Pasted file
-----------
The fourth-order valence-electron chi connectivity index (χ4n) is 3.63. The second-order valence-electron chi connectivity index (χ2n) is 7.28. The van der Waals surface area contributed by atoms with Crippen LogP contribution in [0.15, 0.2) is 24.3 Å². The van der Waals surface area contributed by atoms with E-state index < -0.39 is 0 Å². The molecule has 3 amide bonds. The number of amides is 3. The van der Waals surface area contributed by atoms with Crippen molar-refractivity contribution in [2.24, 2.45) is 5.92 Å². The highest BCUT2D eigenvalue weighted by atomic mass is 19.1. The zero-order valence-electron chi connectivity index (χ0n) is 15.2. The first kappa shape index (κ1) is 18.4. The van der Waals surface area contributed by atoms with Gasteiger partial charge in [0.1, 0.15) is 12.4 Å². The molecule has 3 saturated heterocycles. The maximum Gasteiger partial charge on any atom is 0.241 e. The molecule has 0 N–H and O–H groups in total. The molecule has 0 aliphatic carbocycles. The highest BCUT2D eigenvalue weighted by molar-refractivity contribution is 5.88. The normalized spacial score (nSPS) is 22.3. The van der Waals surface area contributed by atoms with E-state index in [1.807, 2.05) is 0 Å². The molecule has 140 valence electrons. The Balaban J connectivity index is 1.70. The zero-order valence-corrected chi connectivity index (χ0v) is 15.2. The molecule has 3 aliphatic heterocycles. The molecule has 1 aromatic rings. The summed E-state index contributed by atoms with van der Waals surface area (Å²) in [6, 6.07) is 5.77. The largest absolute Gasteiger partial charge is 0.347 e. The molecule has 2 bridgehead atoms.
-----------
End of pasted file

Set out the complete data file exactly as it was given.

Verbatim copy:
The fourth-order valence-electron chi connectivity index (χ4n) is 3.63. The second-order valence-electron chi connectivity index (χ2n) is 7.28. The van der Waals surface area contributed by atoms with Crippen LogP contribution in [0.15, 0.2) is 24.3 Å². The van der Waals surface area contributed by atoms with E-state index < -0.39 is 0 Å². The molecule has 3 amide bonds. The number of amides is 3. The van der Waals surface area contributed by atoms with Crippen molar-refractivity contribution in [2.24, 2.45) is 5.92 Å². The highest BCUT2D eigenvalue weighted by atomic mass is 19.1. The zero-order valence-electron chi connectivity index (χ0n) is 15.2. The first kappa shape index (κ1) is 18.4. The van der Waals surface area contributed by atoms with Gasteiger partial charge in [0.1, 0.15) is 12.4 Å². The molecule has 3 saturated heterocycles. The maximum Gasteiger partial charge on any atom is 0.241 e. The molecule has 0 N–H and O–H groups in total. The molecule has 0 aliphatic carbocycles. The highest BCUT2D eigenvalue weighted by molar-refractivity contribution is 5.88. The normalized spacial score (nSPS) is 22.3. The van der Waals surface area contributed by atoms with E-state index in [1.807, 2.05) is 0 Å². The molecule has 140 valence electrons. The Balaban J connectivity index is 1.70. The zero-order valence-corrected chi connectivity index (χ0v) is 15.2. The molecule has 3 aliphatic heterocycles. The molecule has 1 aromatic rings. The summed E-state index contributed by atoms with van der Waals surface area (Å²) in [6, 6.07) is 5.77. The largest absolute Gasteiger partial charge is 0.347 e. The molecule has 2 bridgehead atoms.